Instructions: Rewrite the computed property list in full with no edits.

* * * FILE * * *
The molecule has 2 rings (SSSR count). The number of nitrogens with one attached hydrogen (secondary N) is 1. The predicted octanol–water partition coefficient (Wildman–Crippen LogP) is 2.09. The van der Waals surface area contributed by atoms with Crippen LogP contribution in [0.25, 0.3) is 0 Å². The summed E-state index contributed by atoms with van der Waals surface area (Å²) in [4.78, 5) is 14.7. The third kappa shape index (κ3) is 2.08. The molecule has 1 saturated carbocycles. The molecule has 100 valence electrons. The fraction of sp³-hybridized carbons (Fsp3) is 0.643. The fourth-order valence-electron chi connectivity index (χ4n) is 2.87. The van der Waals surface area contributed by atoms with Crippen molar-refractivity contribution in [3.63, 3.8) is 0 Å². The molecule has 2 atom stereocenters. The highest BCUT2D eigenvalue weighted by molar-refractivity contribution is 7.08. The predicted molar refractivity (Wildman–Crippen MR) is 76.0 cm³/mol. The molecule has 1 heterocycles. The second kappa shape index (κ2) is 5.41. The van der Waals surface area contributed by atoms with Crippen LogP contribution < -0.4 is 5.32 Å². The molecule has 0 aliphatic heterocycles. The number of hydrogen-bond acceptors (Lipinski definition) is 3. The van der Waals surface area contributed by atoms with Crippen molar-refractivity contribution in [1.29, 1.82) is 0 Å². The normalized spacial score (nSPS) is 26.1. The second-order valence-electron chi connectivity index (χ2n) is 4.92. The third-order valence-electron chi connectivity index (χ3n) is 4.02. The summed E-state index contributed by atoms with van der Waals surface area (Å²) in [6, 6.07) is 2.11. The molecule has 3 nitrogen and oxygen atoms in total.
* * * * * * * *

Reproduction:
The molecule has 2 rings (SSSR count). The number of nitrogens with one attached hydrogen (secondary N) is 1. The predicted octanol–water partition coefficient (Wildman–Crippen LogP) is 2.09. The van der Waals surface area contributed by atoms with Crippen LogP contribution in [0.25, 0.3) is 0 Å². The summed E-state index contributed by atoms with van der Waals surface area (Å²) in [4.78, 5) is 14.7. The third kappa shape index (κ3) is 2.08. The molecule has 1 saturated carbocycles. The molecule has 100 valence electrons. The fraction of sp³-hybridized carbons (Fsp3) is 0.643. The fourth-order valence-electron chi connectivity index (χ4n) is 2.87. The van der Waals surface area contributed by atoms with Crippen molar-refractivity contribution in [3.63, 3.8) is 0 Å². The molecule has 2 atom stereocenters. The highest BCUT2D eigenvalue weighted by molar-refractivity contribution is 7.08. The predicted molar refractivity (Wildman–Crippen MR) is 76.0 cm³/mol. The molecule has 1 heterocycles. The second kappa shape index (κ2) is 5.41. The van der Waals surface area contributed by atoms with Crippen LogP contribution < -0.4 is 5.32 Å². The molecule has 0 aliphatic heterocycles. The number of hydrogen-bond acceptors (Lipinski definition) is 3. The van der Waals surface area contributed by atoms with Crippen molar-refractivity contribution in [1.29, 1.82) is 0 Å². The normalized spacial score (nSPS) is 26.1. The second-order valence-electron chi connectivity index (χ2n) is 4.92. The third-order valence-electron chi connectivity index (χ3n) is 4.02. The summed E-state index contributed by atoms with van der Waals surface area (Å²) in [6, 6.07) is 2.11. The molecule has 3 nitrogen and oxygen atoms in total.